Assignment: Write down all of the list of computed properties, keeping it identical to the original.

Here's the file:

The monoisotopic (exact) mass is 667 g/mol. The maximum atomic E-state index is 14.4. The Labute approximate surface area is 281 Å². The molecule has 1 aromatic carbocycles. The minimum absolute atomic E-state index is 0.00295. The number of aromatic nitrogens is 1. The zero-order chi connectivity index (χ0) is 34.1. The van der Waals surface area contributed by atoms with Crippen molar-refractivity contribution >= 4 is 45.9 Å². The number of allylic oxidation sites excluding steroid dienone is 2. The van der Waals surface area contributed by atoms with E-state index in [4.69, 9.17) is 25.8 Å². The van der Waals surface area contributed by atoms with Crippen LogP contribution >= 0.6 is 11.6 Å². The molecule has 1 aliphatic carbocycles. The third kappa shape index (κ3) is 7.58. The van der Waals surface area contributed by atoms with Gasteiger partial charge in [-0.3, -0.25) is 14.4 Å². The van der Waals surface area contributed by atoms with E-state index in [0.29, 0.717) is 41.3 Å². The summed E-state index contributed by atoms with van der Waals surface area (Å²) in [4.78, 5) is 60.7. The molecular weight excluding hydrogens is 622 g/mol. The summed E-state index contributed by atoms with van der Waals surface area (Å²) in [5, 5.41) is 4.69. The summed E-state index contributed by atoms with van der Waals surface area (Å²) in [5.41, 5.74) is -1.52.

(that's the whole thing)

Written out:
The monoisotopic (exact) mass is 667 g/mol. The maximum atomic E-state index is 14.4. The Labute approximate surface area is 281 Å². The molecule has 1 aromatic carbocycles. The minimum absolute atomic E-state index is 0.00295. The number of aromatic nitrogens is 1. The zero-order chi connectivity index (χ0) is 34.1. The van der Waals surface area contributed by atoms with Crippen molar-refractivity contribution >= 4 is 45.9 Å². The number of allylic oxidation sites excluding steroid dienone is 2. The van der Waals surface area contributed by atoms with E-state index in [4.69, 9.17) is 25.8 Å². The van der Waals surface area contributed by atoms with Crippen LogP contribution >= 0.6 is 11.6 Å². The molecule has 1 aliphatic carbocycles. The third kappa shape index (κ3) is 7.58. The van der Waals surface area contributed by atoms with Gasteiger partial charge in [-0.3, -0.25) is 14.4 Å². The van der Waals surface area contributed by atoms with E-state index in [0.29, 0.717) is 41.3 Å². The summed E-state index contributed by atoms with van der Waals surface area (Å²) in [4.78, 5) is 60.7. The molecular weight excluding hydrogens is 622 g/mol. The summed E-state index contributed by atoms with van der Waals surface area (Å²) in [5, 5.41) is 4.69. The summed E-state index contributed by atoms with van der Waals surface area (Å²) in [5.41, 5.74) is -1.52.